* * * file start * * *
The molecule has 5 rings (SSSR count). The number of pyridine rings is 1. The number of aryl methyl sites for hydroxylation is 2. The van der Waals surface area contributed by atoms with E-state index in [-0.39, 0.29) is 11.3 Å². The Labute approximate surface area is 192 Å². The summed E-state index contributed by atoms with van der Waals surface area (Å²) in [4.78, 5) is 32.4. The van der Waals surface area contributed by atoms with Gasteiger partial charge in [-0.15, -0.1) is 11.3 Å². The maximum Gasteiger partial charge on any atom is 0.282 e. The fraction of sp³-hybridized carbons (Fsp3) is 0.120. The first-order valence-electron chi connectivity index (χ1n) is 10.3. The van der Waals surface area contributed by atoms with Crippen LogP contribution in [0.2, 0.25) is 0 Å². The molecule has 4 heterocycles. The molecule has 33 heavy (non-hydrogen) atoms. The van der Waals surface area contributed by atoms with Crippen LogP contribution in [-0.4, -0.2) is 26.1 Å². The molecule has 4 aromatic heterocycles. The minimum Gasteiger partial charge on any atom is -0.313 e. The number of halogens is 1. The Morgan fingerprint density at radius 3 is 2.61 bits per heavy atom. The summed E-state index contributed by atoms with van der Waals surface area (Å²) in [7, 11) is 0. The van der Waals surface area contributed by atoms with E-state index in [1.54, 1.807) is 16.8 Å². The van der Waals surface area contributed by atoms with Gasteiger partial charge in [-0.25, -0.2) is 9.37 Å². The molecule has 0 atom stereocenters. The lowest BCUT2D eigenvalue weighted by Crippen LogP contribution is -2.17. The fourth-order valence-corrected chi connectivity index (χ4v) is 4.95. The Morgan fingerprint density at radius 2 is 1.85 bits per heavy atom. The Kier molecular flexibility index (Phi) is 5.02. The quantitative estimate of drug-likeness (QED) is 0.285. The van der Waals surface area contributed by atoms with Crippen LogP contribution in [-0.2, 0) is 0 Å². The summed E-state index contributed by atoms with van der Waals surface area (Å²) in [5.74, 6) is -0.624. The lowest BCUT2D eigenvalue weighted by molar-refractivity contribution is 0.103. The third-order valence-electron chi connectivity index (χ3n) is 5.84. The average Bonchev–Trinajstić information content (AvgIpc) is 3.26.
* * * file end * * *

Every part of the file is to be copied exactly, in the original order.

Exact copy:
The molecule has 5 rings (SSSR count). The number of pyridine rings is 1. The number of aryl methyl sites for hydroxylation is 2. The van der Waals surface area contributed by atoms with E-state index in [-0.39, 0.29) is 11.3 Å². The Labute approximate surface area is 192 Å². The summed E-state index contributed by atoms with van der Waals surface area (Å²) in [4.78, 5) is 32.4. The van der Waals surface area contributed by atoms with Gasteiger partial charge in [-0.15, -0.1) is 11.3 Å². The maximum Gasteiger partial charge on any atom is 0.282 e. The fraction of sp³-hybridized carbons (Fsp3) is 0.120. The first-order valence-electron chi connectivity index (χ1n) is 10.3. The van der Waals surface area contributed by atoms with Crippen LogP contribution in [0.2, 0.25) is 0 Å². The molecule has 4 heterocycles. The molecule has 33 heavy (non-hydrogen) atoms. The van der Waals surface area contributed by atoms with Crippen LogP contribution in [-0.4, -0.2) is 26.1 Å². The molecule has 4 aromatic heterocycles. The minimum Gasteiger partial charge on any atom is -0.313 e. The number of halogens is 1. The Morgan fingerprint density at radius 3 is 2.61 bits per heavy atom. The summed E-state index contributed by atoms with van der Waals surface area (Å²) in [7, 11) is 0. The van der Waals surface area contributed by atoms with E-state index in [1.54, 1.807) is 16.8 Å². The van der Waals surface area contributed by atoms with Gasteiger partial charge in [-0.25, -0.2) is 9.37 Å². The molecule has 0 atom stereocenters. The lowest BCUT2D eigenvalue weighted by Crippen LogP contribution is -2.17. The fourth-order valence-corrected chi connectivity index (χ4v) is 4.95. The Morgan fingerprint density at radius 2 is 1.85 bits per heavy atom. The Kier molecular flexibility index (Phi) is 5.02. The quantitative estimate of drug-likeness (QED) is 0.285. The van der Waals surface area contributed by atoms with Crippen LogP contribution in [-0.2, 0) is 0 Å². The summed E-state index contributed by atoms with van der Waals surface area (Å²) in [5.74, 6) is -0.624. The lowest BCUT2D eigenvalue weighted by molar-refractivity contribution is 0.103. The third-order valence-electron chi connectivity index (χ3n) is 5.84. The average Bonchev–Trinajstić information content (AvgIpc) is 3.26.